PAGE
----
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Statistically Speaking

Place-differential Points

by Dan Beaver
Updated On: December 15, 2019, 5:20 pm ET

Place-differential is not only one of the scoring categories in the Draft Kings games, it is an important consideration for fantasy players in other games because it reveals who has the propensity to improve from their starting position and who is reasonably expected to fall back during a race.

Among full time drivers expected to race the full schedule in 2020, Ryan Newman had the greatest place-differential with a +5.08. The team seemed to have downplayed the importance of time trials in 2019 to work on race trim most weeks and as a result they qualified in the top 10 only three times. In each of those races Newman finished worse than he started.

That was not the norm, however, and Newman’s 14 top-10s came after he recorded an average start of 21.28. In 36 races last year, Newman finished better than he started 27 times and exactly where he started twice – which meant that he almost never cost fantasy players points.


With an average finish of 17.83, Buescher was a modest value with a modest price tag most weeks in cap games and was often overlooked in Pick ‘Ems. Factor in his average improvement of 3.78 positions per race, however, and his adjusted total of 14.05 was truly attractive.

Buescher was a particularly good value on the four weekends that he finished in the top 10 because his best starting position in those races was an 18th and his average was 23.75. Like Newman, he was likely to improve in the vast majority of his attempts with 26 races in which he finished better than he started.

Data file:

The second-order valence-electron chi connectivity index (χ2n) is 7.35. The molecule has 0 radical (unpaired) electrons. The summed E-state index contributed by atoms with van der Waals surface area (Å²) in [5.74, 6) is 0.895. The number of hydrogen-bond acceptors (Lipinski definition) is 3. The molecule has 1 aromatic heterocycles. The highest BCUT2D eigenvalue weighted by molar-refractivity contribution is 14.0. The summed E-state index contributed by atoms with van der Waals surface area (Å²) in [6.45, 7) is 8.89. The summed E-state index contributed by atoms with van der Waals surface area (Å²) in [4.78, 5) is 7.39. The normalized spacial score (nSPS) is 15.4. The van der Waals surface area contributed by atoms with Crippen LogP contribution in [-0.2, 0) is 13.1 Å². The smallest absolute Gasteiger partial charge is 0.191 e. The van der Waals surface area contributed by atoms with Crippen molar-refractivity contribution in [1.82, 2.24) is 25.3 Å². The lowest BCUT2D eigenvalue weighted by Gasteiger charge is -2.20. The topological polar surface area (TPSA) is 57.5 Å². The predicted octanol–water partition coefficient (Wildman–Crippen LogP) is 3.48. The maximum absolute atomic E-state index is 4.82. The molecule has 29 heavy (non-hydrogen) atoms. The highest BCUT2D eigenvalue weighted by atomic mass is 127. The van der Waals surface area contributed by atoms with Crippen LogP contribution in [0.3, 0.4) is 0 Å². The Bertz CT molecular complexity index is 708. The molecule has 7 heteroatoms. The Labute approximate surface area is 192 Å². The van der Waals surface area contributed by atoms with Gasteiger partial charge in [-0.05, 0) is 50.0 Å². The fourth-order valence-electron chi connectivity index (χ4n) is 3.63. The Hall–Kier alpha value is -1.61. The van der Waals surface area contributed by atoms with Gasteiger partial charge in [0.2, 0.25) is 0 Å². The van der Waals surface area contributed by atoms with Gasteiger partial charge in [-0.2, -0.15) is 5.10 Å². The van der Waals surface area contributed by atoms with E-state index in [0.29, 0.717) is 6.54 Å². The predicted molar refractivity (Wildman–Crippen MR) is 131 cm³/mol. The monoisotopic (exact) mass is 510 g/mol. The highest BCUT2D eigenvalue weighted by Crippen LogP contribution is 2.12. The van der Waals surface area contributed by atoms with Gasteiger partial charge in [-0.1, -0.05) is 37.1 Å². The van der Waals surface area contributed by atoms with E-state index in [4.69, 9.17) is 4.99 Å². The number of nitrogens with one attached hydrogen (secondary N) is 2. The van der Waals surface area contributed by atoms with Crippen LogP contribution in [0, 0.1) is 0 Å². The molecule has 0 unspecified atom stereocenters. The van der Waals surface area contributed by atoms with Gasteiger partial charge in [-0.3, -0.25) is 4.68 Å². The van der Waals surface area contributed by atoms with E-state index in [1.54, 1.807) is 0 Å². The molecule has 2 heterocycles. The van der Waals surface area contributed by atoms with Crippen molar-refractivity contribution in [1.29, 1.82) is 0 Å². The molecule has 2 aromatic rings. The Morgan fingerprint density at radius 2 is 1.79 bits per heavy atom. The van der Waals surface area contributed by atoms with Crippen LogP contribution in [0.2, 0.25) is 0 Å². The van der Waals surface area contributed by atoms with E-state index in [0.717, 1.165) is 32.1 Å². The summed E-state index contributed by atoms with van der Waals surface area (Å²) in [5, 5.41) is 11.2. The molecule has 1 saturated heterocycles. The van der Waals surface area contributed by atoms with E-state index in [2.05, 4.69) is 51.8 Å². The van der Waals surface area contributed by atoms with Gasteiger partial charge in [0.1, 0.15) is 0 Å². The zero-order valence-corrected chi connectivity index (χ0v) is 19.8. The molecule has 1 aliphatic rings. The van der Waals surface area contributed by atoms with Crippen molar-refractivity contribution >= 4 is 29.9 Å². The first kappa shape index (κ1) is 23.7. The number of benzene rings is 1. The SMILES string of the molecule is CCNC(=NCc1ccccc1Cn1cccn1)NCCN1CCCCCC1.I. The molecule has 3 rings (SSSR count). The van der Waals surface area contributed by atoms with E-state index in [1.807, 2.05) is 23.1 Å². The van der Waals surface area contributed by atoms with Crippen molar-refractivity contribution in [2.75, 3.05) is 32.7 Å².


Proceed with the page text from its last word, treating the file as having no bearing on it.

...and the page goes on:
Martin Truex Jr. and Kyle Busch were both great values when one simply regarded their average finishes. Busch clocked in with an 8.94 by the end of the season with Truex at 9.75. But adjusted with their average improvement of 3.33 for Busch and 3.36 for Truex, that equated to a 5.61 and 6.39 respectively. Frankly, no one came close to being as solid a value.

The only other driver to end the season with an average finish better than 10th was Denny Hamlin at 9.47. He had an average improvement of 1.53 for an adjusted total of 7.94, but he also finished worse than he started in 16 of the 36 races.

We said it many times in 2019 and will say it often in 2020 because it is one of the truest truisms in NASCAR: Racing is a zero sum game and every driver that moves up the order passes another.

Ricky Stenhouse Jr. was the driver most often being passed in 2019 with an average place-differential of -5.42, His average finish of 20.47 was modest enough, but when adjusted with his lost positions he effectively had a 25.89 in Draft Kings.

Of course a number that high gets skewed by some bad results and Stenhouse failed to finish four times with crash damage, but he was fairly consistent in losing spots even when he was running at the end of the race. Last year Stenhouse finished worse than he started 22 times.